A Good Adventure

I’m beginning to think that some people are very good at traveling. These people must like movement — must like change. They must not be afraid of a fair amount of uncertainty. They must light up at the word adventure. What do you bet?

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Adventure makes me a little nervous. Especially when I don’t have all the details. Ask me if I’d be up for an adventure, and I’d probably smile and nod and wave my arms along with you, because you looked so excited. But eventually you’d come up for air, and I’d begin to falter. I’d want some more information. And then I’d probably feel like ordering a coffee, while I thought it all over for a minute. (Maybe ten minutes.)

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I like a good adventure too — it’s not that. I’m willing to venture to all ends of the earth, in order to try something someone said I should try.

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This isn’t much of an exaggeration. I will go across the country, for little more than the promise of a beautiful pizza, baked by a beautiful couple.

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And I will take every bus under the sun, to get to a place with the curry to end all curries. I will!

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But there is something I like more than the very best in sweet and savory. Much more, if you can believe it. I like a home base.

I like an adventure (or even two or three!), and then I like things to go back to normal. Just for a little bit. I like oatmeal three days in a row, and I like it after I’ve slept for eight hours and worked out first thing.

I miss my old-fashioned oats with skim milk, half of a banana, and a billion berries. I miss my routine.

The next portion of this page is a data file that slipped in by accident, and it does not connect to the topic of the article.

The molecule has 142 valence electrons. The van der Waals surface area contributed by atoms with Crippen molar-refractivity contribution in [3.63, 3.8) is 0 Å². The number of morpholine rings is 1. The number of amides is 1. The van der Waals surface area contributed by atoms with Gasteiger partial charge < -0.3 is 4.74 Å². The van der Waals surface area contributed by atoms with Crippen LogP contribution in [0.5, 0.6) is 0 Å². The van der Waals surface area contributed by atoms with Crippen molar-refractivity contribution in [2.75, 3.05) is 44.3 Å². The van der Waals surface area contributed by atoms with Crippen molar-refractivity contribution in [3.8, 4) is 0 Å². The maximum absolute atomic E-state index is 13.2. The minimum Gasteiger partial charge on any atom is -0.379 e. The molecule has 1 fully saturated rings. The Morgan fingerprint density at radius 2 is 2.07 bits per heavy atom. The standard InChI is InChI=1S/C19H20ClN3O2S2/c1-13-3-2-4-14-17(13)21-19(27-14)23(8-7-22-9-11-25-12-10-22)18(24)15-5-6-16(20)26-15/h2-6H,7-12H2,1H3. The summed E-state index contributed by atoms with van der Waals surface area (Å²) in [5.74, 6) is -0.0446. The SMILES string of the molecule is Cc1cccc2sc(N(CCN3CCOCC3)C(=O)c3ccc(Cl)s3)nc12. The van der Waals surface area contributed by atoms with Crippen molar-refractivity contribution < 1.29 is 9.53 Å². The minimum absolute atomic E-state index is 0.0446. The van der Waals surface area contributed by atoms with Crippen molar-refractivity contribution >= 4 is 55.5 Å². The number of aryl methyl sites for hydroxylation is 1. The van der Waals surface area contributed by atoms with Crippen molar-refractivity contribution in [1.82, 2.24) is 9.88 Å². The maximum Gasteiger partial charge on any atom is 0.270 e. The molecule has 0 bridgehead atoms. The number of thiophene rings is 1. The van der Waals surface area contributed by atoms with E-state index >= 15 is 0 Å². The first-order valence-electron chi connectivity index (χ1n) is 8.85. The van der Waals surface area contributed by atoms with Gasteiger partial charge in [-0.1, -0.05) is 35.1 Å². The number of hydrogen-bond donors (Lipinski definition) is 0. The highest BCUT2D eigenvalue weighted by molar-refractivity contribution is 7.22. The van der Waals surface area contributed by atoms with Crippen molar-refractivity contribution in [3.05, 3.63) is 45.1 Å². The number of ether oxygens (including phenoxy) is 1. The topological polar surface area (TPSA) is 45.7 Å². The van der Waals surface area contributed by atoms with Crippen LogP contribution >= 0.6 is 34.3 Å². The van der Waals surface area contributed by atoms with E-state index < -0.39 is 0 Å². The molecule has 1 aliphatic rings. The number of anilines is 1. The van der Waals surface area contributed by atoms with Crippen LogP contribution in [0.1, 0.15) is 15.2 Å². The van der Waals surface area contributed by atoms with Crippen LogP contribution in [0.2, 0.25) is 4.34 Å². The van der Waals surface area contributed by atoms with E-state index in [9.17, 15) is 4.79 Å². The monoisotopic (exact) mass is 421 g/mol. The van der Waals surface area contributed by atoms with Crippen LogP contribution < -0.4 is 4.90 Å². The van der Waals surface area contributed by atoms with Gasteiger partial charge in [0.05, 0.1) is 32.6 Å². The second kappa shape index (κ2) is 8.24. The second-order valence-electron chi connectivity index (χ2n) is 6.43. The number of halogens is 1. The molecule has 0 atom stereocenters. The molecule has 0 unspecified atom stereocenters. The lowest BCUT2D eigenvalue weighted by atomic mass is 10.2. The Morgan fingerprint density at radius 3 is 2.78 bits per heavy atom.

We’re going to enter first-world-problem territory now. And I’m hoping you won’t judge me too harshly, from wherever you’re sitting. Because intellectually, I know how lucky I am — not only to be able to pick a place on a map and go see it, but also to be able to have meal after meal out, for the foreseeable future.

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And I know I’m incredibly lucky for a thousand other reasons, besides. I’m fully aware that having the option to start over is an incredible luxury, in and of itself. But here is a nasty truth: knowing that doesn’t change how I untethered I feel.

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This is partially because I no longer have a home, per se, on either coast. In my own defense, I think that must make this trip a little different than your average vacation. My goals don’t include sleeping late, getting a tan, and/or making a miniature umbrella collection in the sand. I’m on assignment, in a way: I need to figure out where I’d like to live and what I’d like to do.

Maybe I should say I get to do those things. Would that be better? Maybe that would help make it exciting again. (And a little less exhausting.) I get to bop from state to state, from hotel to hotel. I get to figure out how to jazz up complimentary breakfasts, and I get to scout out different neighborhoods.